Life Timeline

For those born April 1, 1968.

Not your birthday? Find your timeline here.

Before you were born

You're one of the first people who's never lived in a world without the Super Bowl.

In January 2011, Henry D. Fetter wrote about how the big game got its name.

Year 54

You were born in April of 1968. This year, The Atlantic celebrates its 160th birthday, making it 3 times as old as you.

The year you were born, James C. Thompson, who served in the U.S. Department of State under Presidents John Kennedy and Lyndon Johnson, examined and condemned the policy decisions behind American involvement in Vietnam.


Around the time you were born, the American civil-rights leader Martin Luther King Jr. was assassinated in Memphis, Tennessee.

On April 4, 2013, the 45th anniversary of his death, John Lingan recounted how Nina Simone and James Brown mourned Martin Luther King Jr. at the time of his murder.


Everett Collection

The teenage years

This is what Hollywood thought teenagers looked like the year you became one.

Full Moon High was released in 1981.

Coming of age

Around your 18th birthday, the Chernobyl reactor disaster spread radiation across Europe.

In December 1990, Gabriel Schoenfeld wrote about the ghastly situation in the wake of the Chernobyl disaster.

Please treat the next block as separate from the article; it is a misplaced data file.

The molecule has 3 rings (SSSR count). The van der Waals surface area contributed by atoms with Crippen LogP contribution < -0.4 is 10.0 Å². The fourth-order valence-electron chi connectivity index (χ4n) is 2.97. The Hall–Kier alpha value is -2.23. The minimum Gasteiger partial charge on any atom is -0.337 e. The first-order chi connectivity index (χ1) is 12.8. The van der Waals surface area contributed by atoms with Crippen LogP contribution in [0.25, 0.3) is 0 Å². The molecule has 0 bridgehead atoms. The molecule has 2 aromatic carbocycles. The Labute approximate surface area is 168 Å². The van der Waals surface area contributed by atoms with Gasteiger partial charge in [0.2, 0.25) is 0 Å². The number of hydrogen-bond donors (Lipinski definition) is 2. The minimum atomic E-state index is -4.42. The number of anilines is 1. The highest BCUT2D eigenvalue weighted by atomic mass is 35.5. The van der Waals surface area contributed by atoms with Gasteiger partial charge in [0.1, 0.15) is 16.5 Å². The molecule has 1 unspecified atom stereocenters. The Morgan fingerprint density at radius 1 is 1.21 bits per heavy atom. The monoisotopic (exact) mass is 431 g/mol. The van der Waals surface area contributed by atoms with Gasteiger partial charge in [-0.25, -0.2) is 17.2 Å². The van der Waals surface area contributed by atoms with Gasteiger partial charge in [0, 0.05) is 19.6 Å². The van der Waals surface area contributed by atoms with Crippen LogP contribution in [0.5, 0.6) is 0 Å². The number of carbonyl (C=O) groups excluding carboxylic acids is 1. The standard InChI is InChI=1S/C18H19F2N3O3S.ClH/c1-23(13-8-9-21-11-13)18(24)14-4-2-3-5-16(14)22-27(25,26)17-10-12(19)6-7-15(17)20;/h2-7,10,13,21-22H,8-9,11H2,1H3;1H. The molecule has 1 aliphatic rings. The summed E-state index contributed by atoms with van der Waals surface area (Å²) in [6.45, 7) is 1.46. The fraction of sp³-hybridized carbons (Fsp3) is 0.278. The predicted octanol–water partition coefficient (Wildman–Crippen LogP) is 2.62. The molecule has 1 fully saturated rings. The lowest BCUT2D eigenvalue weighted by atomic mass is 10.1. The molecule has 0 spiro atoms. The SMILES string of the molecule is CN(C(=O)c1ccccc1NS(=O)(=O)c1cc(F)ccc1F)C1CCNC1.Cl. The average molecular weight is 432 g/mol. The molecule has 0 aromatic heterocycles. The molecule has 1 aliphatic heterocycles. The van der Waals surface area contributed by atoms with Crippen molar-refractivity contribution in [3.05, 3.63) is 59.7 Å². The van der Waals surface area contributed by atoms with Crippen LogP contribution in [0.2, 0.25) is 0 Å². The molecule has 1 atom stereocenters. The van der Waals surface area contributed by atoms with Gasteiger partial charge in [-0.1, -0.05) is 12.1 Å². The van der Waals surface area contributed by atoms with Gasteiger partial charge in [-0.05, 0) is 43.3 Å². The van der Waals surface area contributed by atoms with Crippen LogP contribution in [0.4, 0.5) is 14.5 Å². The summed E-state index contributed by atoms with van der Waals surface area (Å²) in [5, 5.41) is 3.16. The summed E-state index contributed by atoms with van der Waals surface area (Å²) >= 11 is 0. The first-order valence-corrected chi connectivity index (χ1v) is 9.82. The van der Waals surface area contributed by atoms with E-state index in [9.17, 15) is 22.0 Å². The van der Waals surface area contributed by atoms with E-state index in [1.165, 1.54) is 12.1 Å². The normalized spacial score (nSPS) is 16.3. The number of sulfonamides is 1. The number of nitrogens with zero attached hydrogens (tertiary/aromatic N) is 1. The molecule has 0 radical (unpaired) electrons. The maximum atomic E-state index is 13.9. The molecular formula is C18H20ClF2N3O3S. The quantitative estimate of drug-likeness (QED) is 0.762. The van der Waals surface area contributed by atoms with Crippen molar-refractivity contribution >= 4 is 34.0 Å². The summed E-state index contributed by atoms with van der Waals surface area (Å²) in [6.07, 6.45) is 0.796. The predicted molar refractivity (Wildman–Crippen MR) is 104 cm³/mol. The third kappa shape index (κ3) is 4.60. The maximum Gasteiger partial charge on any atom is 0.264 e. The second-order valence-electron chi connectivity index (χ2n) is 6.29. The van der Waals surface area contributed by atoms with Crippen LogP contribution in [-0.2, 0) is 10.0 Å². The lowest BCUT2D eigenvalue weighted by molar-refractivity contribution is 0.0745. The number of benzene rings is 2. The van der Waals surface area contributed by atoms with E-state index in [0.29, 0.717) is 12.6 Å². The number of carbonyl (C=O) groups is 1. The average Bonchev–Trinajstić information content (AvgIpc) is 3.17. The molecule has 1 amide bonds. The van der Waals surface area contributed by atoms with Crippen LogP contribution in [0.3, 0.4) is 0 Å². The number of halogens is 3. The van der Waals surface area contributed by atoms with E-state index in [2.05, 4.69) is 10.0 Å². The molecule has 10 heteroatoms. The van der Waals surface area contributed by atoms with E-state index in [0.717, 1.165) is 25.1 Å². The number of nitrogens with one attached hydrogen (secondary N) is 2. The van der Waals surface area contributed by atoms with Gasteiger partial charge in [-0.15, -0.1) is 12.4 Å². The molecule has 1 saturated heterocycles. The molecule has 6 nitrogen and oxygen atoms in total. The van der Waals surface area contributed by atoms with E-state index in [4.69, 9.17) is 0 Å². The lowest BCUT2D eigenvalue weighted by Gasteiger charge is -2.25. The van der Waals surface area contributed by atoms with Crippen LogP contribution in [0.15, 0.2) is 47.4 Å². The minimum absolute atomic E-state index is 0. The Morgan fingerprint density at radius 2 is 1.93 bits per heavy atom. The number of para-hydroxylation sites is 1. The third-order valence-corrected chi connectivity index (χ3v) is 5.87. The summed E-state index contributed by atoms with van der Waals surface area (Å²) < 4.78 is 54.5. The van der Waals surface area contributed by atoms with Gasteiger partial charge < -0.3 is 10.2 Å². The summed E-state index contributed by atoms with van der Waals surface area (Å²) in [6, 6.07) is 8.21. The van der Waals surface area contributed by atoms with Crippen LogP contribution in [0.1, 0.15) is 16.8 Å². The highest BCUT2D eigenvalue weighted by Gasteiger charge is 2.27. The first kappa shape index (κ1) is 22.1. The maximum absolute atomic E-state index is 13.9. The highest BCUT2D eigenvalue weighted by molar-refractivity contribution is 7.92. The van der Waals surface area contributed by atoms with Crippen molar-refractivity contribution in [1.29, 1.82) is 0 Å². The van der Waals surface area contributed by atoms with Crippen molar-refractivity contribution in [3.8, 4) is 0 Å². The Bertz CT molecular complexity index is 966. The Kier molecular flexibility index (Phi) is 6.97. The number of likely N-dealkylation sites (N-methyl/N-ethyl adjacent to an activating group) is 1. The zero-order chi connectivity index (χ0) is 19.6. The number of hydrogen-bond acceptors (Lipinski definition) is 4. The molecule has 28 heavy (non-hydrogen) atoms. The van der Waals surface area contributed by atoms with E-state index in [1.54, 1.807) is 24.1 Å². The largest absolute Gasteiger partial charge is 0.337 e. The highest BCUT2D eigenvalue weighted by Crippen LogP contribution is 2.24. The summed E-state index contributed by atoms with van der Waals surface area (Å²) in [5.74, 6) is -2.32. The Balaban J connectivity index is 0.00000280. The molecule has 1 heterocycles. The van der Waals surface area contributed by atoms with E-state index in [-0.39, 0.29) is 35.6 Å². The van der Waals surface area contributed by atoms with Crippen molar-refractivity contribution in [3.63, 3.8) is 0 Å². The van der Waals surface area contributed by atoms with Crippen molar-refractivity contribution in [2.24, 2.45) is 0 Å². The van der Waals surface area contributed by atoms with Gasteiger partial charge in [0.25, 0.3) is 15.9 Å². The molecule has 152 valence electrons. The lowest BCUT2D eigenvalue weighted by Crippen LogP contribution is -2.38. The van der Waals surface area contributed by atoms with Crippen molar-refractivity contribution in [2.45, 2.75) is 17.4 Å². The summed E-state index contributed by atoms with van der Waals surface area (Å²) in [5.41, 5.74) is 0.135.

Patrick Hertzog / AFP / Getty Images

After the Fall

At 21 years old, you saw the collapse of the Berlin Wall.

“It was thought that all borders between men had similarly disintegrated, and we were all destined to be free and empowered individuals in a global meeting place,” wrote Robert Kaplan 20 years later.


Mario Anzuoni / Reuters


In 1990, Will Smith, who was born the same year as you, began starring in the TV sitcom The Fresh Prince of Bel-Air.

In August 2016, Christopher Orr wrote a review of Suicide Squad, the DC Comics film starring Will Smith and Margot Robbie.

Half a life ago

Your life can be divided into two halves: before and after texting.

In August 2011, Jamie Holmes wrote about how SMS is the driving force behind technology-enabled changes in commerce, crime, political participation, and governing in the developing world.


Goran Tomasevic / Reuters

After the Spring

When you turned 42, you saw the rise of the Arab Spring.

People across the world rediscovered the power and peril of revolutions, as Laura Kasinof found in Yemen.


By the time you turn 56, the World Bank predicts that the U.S. dollar will lose its global dominance.

In February 2012, Charles A. Kupchan wrote about the world's emerging economies, and how the world will look by 2050.

History in the making

History is happening all around you, every day.

The Atlantic is here to help you process it, in stories like these: